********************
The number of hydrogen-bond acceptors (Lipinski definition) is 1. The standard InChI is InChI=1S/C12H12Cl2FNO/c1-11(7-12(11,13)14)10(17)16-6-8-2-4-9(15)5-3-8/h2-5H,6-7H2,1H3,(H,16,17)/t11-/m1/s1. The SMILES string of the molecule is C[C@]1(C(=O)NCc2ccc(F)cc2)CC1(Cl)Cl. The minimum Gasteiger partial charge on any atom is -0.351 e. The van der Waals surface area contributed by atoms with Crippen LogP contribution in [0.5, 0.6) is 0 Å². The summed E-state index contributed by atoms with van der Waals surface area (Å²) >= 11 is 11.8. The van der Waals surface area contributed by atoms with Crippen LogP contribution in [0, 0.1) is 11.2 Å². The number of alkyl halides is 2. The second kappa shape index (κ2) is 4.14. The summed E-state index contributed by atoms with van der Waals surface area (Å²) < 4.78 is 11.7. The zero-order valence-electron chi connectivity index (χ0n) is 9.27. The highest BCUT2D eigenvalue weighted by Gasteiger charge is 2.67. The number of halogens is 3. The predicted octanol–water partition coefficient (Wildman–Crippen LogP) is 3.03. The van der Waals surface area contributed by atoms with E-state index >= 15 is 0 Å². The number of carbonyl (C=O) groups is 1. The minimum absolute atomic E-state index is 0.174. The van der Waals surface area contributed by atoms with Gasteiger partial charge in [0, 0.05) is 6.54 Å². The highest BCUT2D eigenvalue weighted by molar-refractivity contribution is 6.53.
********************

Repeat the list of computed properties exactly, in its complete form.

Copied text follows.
The number of hydrogen-bond acceptors (Lipinski definition) is 1. The standard InChI is InChI=1S/C12H12Cl2FNO/c1-11(7-12(11,13)14)10(17)16-6-8-2-4-9(15)5-3-8/h2-5H,6-7H2,1H3,(H,16,17)/t11-/m1/s1. The SMILES string of the molecule is C[C@]1(C(=O)NCc2ccc(F)cc2)CC1(Cl)Cl. The minimum Gasteiger partial charge on any atom is -0.351 e. The van der Waals surface area contributed by atoms with Crippen LogP contribution in [0.5, 0.6) is 0 Å². The summed E-state index contributed by atoms with van der Waals surface area (Å²) >= 11 is 11.8. The van der Waals surface area contributed by atoms with Crippen LogP contribution in [0, 0.1) is 11.2 Å². The number of alkyl halides is 2. The second kappa shape index (κ2) is 4.14. The summed E-state index contributed by atoms with van der Waals surface area (Å²) < 4.78 is 11.7. The zero-order valence-electron chi connectivity index (χ0n) is 9.27. The highest BCUT2D eigenvalue weighted by Gasteiger charge is 2.67. The number of halogens is 3. The predicted octanol–water partition coefficient (Wildman–Crippen LogP) is 3.03. The van der Waals surface area contributed by atoms with E-state index >= 15 is 0 Å². The number of carbonyl (C=O) groups is 1. The minimum absolute atomic E-state index is 0.174. The van der Waals surface area contributed by atoms with Gasteiger partial charge in [0, 0.05) is 6.54 Å². The highest BCUT2D eigenvalue weighted by molar-refractivity contribution is 6.53.